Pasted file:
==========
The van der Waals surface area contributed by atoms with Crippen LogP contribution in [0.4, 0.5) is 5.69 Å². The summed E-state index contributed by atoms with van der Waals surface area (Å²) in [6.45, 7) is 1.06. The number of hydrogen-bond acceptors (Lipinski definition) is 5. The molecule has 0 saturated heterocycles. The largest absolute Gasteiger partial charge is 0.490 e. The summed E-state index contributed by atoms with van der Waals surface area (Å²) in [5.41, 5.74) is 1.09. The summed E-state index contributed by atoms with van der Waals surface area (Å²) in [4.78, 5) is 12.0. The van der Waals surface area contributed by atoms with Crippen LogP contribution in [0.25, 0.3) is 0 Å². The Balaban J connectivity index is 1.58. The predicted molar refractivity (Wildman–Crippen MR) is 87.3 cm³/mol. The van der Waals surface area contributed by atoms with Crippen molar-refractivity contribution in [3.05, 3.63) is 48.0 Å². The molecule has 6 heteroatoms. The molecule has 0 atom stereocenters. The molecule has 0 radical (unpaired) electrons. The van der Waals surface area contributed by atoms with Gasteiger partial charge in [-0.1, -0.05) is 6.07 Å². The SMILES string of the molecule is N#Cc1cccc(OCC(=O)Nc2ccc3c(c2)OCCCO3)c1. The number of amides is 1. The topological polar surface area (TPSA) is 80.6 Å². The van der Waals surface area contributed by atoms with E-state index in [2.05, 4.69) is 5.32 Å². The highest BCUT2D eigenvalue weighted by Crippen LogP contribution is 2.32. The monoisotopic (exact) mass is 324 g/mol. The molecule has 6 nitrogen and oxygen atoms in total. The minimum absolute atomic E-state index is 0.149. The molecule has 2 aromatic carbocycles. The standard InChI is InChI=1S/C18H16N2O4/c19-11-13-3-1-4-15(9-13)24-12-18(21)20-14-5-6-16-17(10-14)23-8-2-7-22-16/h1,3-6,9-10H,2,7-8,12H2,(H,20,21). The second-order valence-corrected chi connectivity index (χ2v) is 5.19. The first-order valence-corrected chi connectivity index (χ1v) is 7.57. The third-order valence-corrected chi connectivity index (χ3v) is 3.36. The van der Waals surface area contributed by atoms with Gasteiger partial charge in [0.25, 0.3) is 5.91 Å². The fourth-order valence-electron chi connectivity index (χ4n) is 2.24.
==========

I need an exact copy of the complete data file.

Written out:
The van der Waals surface area contributed by atoms with Crippen LogP contribution in [0.4, 0.5) is 5.69 Å². The summed E-state index contributed by atoms with van der Waals surface area (Å²) in [6.45, 7) is 1.06. The number of hydrogen-bond acceptors (Lipinski definition) is 5. The molecule has 0 saturated heterocycles. The largest absolute Gasteiger partial charge is 0.490 e. The summed E-state index contributed by atoms with van der Waals surface area (Å²) in [5.41, 5.74) is 1.09. The summed E-state index contributed by atoms with van der Waals surface area (Å²) in [4.78, 5) is 12.0. The van der Waals surface area contributed by atoms with Crippen LogP contribution in [0.25, 0.3) is 0 Å². The Balaban J connectivity index is 1.58. The predicted molar refractivity (Wildman–Crippen MR) is 87.3 cm³/mol. The van der Waals surface area contributed by atoms with Crippen molar-refractivity contribution in [3.05, 3.63) is 48.0 Å². The molecule has 6 heteroatoms. The molecule has 0 atom stereocenters. The molecule has 0 radical (unpaired) electrons. The van der Waals surface area contributed by atoms with Gasteiger partial charge in [-0.1, -0.05) is 6.07 Å². The SMILES string of the molecule is N#Cc1cccc(OCC(=O)Nc2ccc3c(c2)OCCCO3)c1. The number of amides is 1. The topological polar surface area (TPSA) is 80.6 Å². The van der Waals surface area contributed by atoms with E-state index in [2.05, 4.69) is 5.32 Å². The highest BCUT2D eigenvalue weighted by Crippen LogP contribution is 2.32. The monoisotopic (exact) mass is 324 g/mol. The molecule has 6 nitrogen and oxygen atoms in total. The minimum absolute atomic E-state index is 0.149. The molecule has 2 aromatic carbocycles. The standard InChI is InChI=1S/C18H16N2O4/c19-11-13-3-1-4-15(9-13)24-12-18(21)20-14-5-6-16-17(10-14)23-8-2-7-22-16/h1,3-6,9-10H,2,7-8,12H2,(H,20,21). The second-order valence-corrected chi connectivity index (χ2v) is 5.19. The first-order valence-corrected chi connectivity index (χ1v) is 7.57. The third-order valence-corrected chi connectivity index (χ3v) is 3.36. The van der Waals surface area contributed by atoms with Gasteiger partial charge in [0.25, 0.3) is 5.91 Å². The fourth-order valence-electron chi connectivity index (χ4n) is 2.24.